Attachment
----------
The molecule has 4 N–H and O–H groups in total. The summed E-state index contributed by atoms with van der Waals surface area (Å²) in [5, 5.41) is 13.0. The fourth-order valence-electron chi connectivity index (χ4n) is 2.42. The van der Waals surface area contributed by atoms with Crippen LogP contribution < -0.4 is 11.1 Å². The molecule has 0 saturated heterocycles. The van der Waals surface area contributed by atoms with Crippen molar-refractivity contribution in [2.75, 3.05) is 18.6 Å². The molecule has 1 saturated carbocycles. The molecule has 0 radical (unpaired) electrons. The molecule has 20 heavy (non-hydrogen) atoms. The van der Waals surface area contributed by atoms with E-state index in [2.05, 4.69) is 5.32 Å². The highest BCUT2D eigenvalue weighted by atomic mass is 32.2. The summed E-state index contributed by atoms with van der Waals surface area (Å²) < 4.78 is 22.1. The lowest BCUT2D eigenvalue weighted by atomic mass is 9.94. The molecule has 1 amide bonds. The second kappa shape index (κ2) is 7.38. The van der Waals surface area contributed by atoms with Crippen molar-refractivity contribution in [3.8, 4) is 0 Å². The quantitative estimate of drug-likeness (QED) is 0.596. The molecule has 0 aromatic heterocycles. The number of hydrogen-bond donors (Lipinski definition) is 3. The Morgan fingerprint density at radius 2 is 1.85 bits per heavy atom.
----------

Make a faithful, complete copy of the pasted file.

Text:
The molecule has 4 N–H and O–H groups in total. The summed E-state index contributed by atoms with van der Waals surface area (Å²) in [5, 5.41) is 13.0. The fourth-order valence-electron chi connectivity index (χ4n) is 2.42. The van der Waals surface area contributed by atoms with Crippen LogP contribution < -0.4 is 11.1 Å². The molecule has 0 saturated heterocycles. The van der Waals surface area contributed by atoms with Crippen molar-refractivity contribution in [2.75, 3.05) is 18.6 Å². The molecule has 1 saturated carbocycles. The molecule has 0 radical (unpaired) electrons. The molecule has 20 heavy (non-hydrogen) atoms. The van der Waals surface area contributed by atoms with E-state index in [2.05, 4.69) is 5.32 Å². The highest BCUT2D eigenvalue weighted by atomic mass is 32.2. The summed E-state index contributed by atoms with van der Waals surface area (Å²) < 4.78 is 22.1. The lowest BCUT2D eigenvalue weighted by atomic mass is 9.94. The molecule has 1 amide bonds. The second kappa shape index (κ2) is 7.38. The van der Waals surface area contributed by atoms with Crippen molar-refractivity contribution in [3.8, 4) is 0 Å². The quantitative estimate of drug-likeness (QED) is 0.596. The molecule has 0 aromatic heterocycles. The number of hydrogen-bond donors (Lipinski definition) is 3. The Morgan fingerprint density at radius 2 is 1.85 bits per heavy atom.